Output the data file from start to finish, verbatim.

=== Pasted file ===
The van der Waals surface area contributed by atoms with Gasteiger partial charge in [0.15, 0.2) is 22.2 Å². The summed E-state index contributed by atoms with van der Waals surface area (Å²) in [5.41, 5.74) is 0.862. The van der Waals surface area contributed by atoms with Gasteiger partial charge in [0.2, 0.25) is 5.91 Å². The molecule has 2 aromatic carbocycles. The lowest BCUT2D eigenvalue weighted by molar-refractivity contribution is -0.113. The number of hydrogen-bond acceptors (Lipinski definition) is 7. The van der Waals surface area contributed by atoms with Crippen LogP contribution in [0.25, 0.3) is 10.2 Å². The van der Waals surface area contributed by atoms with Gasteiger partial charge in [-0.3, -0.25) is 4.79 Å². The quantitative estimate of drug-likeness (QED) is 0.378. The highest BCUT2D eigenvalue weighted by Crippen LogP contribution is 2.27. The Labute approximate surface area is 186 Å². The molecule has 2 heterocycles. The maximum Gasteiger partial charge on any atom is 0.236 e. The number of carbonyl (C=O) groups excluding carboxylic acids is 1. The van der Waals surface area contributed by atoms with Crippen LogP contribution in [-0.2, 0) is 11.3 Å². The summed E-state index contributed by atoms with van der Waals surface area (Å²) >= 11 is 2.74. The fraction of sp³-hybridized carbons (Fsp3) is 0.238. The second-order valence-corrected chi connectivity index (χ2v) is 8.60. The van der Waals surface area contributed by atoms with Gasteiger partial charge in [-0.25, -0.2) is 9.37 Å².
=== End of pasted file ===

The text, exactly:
The van der Waals surface area contributed by atoms with Gasteiger partial charge in [0.15, 0.2) is 22.2 Å². The summed E-state index contributed by atoms with van der Waals surface area (Å²) in [5.41, 5.74) is 0.862. The van der Waals surface area contributed by atoms with Gasteiger partial charge in [0.2, 0.25) is 5.91 Å². The molecule has 2 aromatic carbocycles. The lowest BCUT2D eigenvalue weighted by molar-refractivity contribution is -0.113. The number of hydrogen-bond acceptors (Lipinski definition) is 7. The van der Waals surface area contributed by atoms with Crippen LogP contribution in [0.25, 0.3) is 10.2 Å². The van der Waals surface area contributed by atoms with Gasteiger partial charge in [-0.3, -0.25) is 4.79 Å². The quantitative estimate of drug-likeness (QED) is 0.378. The highest BCUT2D eigenvalue weighted by Crippen LogP contribution is 2.27. The Labute approximate surface area is 186 Å². The molecule has 2 heterocycles. The maximum Gasteiger partial charge on any atom is 0.236 e. The number of carbonyl (C=O) groups excluding carboxylic acids is 1. The van der Waals surface area contributed by atoms with Crippen LogP contribution in [-0.2, 0) is 11.3 Å². The summed E-state index contributed by atoms with van der Waals surface area (Å²) >= 11 is 2.74. The fraction of sp³-hybridized carbons (Fsp3) is 0.238. The second-order valence-corrected chi connectivity index (χ2v) is 8.60. The van der Waals surface area contributed by atoms with Gasteiger partial charge in [-0.25, -0.2) is 9.37 Å².